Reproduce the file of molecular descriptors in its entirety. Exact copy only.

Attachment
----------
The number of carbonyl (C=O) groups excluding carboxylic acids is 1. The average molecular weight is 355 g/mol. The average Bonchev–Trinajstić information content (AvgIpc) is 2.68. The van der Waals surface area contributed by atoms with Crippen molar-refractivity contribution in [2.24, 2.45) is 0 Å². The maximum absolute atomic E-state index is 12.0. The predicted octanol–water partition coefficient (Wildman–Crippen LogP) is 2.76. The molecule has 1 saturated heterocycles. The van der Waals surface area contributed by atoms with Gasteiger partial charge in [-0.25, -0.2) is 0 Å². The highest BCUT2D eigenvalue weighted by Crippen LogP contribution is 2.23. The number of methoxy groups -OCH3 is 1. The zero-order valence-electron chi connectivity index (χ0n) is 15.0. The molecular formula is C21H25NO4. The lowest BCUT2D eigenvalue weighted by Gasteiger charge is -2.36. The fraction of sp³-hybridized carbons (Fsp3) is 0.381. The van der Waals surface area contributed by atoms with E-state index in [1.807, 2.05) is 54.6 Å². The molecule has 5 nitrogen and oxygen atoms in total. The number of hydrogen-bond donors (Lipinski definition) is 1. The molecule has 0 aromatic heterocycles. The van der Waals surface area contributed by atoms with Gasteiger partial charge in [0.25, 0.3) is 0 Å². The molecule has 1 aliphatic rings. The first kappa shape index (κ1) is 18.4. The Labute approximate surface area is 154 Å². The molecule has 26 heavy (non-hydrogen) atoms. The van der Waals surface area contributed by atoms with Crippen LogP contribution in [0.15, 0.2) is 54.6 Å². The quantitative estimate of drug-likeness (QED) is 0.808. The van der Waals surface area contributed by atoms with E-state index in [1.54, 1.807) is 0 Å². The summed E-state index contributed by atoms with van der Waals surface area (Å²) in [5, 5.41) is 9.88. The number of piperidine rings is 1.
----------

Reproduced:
The number of carbonyl (C=O) groups excluding carboxylic acids is 1. The average molecular weight is 355 g/mol. The average Bonchev–Trinajstić information content (AvgIpc) is 2.68. The van der Waals surface area contributed by atoms with Crippen molar-refractivity contribution in [2.24, 2.45) is 0 Å². The maximum absolute atomic E-state index is 12.0. The predicted octanol–water partition coefficient (Wildman–Crippen LogP) is 2.76. The molecule has 1 saturated heterocycles. The van der Waals surface area contributed by atoms with Gasteiger partial charge in [-0.25, -0.2) is 0 Å². The highest BCUT2D eigenvalue weighted by Crippen LogP contribution is 2.23. The number of methoxy groups -OCH3 is 1. The zero-order valence-electron chi connectivity index (χ0n) is 15.0. The molecular formula is C21H25NO4. The lowest BCUT2D eigenvalue weighted by Gasteiger charge is -2.36. The fraction of sp³-hybridized carbons (Fsp3) is 0.381. The van der Waals surface area contributed by atoms with E-state index in [1.807, 2.05) is 54.6 Å². The molecule has 5 nitrogen and oxygen atoms in total. The number of hydrogen-bond donors (Lipinski definition) is 1. The molecule has 0 aromatic heterocycles. The van der Waals surface area contributed by atoms with Gasteiger partial charge in [0.25, 0.3) is 0 Å². The molecule has 1 aliphatic rings. The first kappa shape index (κ1) is 18.4. The Labute approximate surface area is 154 Å². The molecule has 26 heavy (non-hydrogen) atoms. The van der Waals surface area contributed by atoms with Crippen LogP contribution in [0.15, 0.2) is 54.6 Å². The quantitative estimate of drug-likeness (QED) is 0.808. The van der Waals surface area contributed by atoms with E-state index in [1.54, 1.807) is 0 Å². The summed E-state index contributed by atoms with van der Waals surface area (Å²) in [5, 5.41) is 9.88. The number of piperidine rings is 1.